—Preceding unsigned comment added by (talk) 18:11, 19 July 2009 (UTC)

Ford Motor Co.[edit]

The "Early life and career" section of this article mentions nothing about McNamara's working for the Ford Motor Company and eventually becoming its president. The article makes it appear as though McNamara did nothing between World War II and becoming Secretary of Defense. I suspect that the article may once have had some content about his experience at Ford; if so, it should probably be restored to the article. --Metropolitan90 (talk) 22:44, 30 January 2010 (UTC)

"Black Mac"[edit]

I have heard old vets (advisors) to Vietnam speak of McNamara as being referred to as "Black Mac" by (now) North Vietnam, and that they knew he was the brains behind some of the deadly devices the US used there, and that they had targeted him for assassination. This seems like a far-reaching goal. Perhaps a more significant adddition to this article would be from the perspective of a Vietnamese editor (here on wikipedia) that could reference any materials from Vietnam's perspective at that time (~1959 - 1965). Another way of saying this is that the current article reads almost entirely from the perspective of the West and mainly from a US POV. Bridgettttttte (talk) 05:22, 4 June 2010 (UTC)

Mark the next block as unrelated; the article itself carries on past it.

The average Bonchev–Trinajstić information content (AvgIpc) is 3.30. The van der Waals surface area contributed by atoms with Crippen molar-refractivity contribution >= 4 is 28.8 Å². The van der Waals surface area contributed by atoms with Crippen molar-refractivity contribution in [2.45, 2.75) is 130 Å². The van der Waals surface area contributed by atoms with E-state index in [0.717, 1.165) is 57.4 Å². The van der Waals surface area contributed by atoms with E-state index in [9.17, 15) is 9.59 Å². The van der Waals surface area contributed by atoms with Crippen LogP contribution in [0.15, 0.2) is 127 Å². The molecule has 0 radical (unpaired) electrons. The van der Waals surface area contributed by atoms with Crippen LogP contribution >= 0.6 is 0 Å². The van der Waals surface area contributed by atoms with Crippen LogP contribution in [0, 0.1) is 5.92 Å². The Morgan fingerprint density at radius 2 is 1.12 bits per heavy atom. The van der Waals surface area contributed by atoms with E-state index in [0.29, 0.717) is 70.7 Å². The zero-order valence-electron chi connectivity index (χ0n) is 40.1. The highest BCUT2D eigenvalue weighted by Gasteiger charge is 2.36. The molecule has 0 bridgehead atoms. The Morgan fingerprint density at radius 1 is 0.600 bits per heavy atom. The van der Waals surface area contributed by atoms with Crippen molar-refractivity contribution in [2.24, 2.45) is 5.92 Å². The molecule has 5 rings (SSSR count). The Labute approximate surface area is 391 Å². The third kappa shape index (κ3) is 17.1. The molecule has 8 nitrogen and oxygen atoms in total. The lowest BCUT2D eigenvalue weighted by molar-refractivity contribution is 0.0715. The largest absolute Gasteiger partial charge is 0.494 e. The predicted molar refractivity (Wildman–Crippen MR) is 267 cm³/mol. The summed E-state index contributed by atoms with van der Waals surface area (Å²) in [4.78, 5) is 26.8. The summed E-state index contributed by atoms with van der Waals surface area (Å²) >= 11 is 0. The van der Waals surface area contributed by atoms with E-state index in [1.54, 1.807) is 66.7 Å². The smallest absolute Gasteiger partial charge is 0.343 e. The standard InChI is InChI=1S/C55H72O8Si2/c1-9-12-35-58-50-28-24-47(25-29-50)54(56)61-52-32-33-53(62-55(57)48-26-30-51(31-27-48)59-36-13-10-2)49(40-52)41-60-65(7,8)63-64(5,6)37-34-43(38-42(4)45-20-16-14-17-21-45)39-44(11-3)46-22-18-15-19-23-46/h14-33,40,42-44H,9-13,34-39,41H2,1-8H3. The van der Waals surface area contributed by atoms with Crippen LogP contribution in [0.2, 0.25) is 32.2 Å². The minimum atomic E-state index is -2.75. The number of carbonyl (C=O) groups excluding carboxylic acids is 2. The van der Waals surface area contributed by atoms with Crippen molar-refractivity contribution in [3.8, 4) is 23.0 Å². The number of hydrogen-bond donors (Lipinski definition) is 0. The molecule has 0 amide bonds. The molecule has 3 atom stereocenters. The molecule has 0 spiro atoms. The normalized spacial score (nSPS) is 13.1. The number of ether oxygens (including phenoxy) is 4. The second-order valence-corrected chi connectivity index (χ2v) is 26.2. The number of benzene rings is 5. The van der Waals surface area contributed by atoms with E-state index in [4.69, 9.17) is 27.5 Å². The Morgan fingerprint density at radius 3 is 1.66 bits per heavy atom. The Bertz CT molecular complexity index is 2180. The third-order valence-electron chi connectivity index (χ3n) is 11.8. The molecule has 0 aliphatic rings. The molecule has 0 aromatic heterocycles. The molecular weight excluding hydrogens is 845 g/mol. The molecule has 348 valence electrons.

As a side note, perhaps the Viet Kong were unable to hit McNamara, and instead successfully assassingnated JFK. That would explain the extreme reaction of President Johnson to the build up of 500,000 men in Vietnam. Before McNamara died last year, he stated his polices concerning the "domino effect" of communist takeover of South East Asia were incorrect. Bridgettttttte (talk) 08:01, 5 June 2010 (UTC)

Zombie slayer?[edit]

Someone keeps editing the page to add "zombie slayer" in the introduction. Is anyone aware of Mr. McNamara's history with the undead? —Preceding unsigned comment added by (talk) 05:51, 1 November 2010 (UTC)

Call of Duty: Black Ops. He's a playable character in zombie mode. —Preceding unsigned comment added by (talk) 13:39, 1 November 2010 (UTC)

Just wanted to say that I love how his role in the game is described. He and "several former Presidents of the United States make common cause with Fidel Castro against attacking zombies." Priceless. — Preceding unsigned comment added by (talk) 20:00, 8 October 2011 (UTC)

Hee, hee. Music to a copyeditor's ears. Lucky for you it's priceless, or you'd be getting my bill. EEng (talk) 00:39, 9 October 2011 (UTC)

Not appropriate for such an article, if readers want to find out more about his role in the game then that's up to them but don't put it in the same article about his role in the Vietnam War... — Preceding unsigned comment added by (talk) 11:45, 17 May 2012 (UTC)